It is my pleasure to introduce you to Megan Lee of Paws and Claws Photography.  When I wanted to get a professional author photo for Buckley’s Story that also included Amber, I turned to Megan.   I had seen her work on her website, and had also seen her in action at the annual Santa Portraits event at Seneca Hill Animal Hospital Resort and Spa in Great Falls, VA.  I figured if Megan can take amazing photos of dogs and their owners in the chaotic setting of an event that attracts hundreds of dogs, she would be able to take a great photo in which both Amber and I looked at the camera at the same time!

Megan brought a complete photo studio to our living room.  While Amber was not too terribly thrilled at having her space invaded in this way, she was a good sport about it.  For her perspective on the photo shoot, click here.  Megan took a lot of photos of Amber and me in various poses and in front of different backdrops for about an hour, and I was thrilled with the end result.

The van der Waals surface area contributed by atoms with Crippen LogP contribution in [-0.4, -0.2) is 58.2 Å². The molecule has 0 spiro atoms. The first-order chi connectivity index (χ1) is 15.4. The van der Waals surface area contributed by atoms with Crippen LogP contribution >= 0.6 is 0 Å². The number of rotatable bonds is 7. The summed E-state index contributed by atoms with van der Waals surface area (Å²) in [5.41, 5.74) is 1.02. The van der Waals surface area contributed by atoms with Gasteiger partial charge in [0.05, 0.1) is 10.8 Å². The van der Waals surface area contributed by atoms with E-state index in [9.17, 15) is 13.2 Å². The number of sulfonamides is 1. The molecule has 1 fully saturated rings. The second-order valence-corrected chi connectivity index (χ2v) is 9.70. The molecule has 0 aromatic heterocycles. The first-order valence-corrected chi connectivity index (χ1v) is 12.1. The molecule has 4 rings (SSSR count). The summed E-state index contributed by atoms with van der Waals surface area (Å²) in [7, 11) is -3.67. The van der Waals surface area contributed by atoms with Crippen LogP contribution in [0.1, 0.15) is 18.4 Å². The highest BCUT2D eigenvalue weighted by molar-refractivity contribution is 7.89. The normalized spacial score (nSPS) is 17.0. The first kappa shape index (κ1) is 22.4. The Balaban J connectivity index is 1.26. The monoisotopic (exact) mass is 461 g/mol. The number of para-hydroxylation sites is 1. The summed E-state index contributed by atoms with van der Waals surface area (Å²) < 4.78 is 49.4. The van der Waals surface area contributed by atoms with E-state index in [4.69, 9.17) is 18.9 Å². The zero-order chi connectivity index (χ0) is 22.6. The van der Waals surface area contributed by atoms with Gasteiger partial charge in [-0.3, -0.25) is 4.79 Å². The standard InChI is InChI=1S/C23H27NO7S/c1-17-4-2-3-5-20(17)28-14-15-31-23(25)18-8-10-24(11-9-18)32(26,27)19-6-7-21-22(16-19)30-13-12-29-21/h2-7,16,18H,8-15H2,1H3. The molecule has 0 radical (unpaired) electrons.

Megan was kind enough to answer the following questions for us: 

Megan, how did you get started photographing pets?

Megan Lee Before I started my company, I tried to take my pets to a studio to have their photos taken.  Not only did the photos not meet my expectations, the entire experience was stressful for my pets and me.  So I decided to eliminate the inconvenience of transporting pets and the anxiety of introducing them to strange environments by coming to your home.  I find that most pets and their family are more relaxed and photogenic in familiar surroundings.  Plus, I have found a way to bring studio quality lighting and backdrops to virtually any location, resulting in professional portraits without the hassle.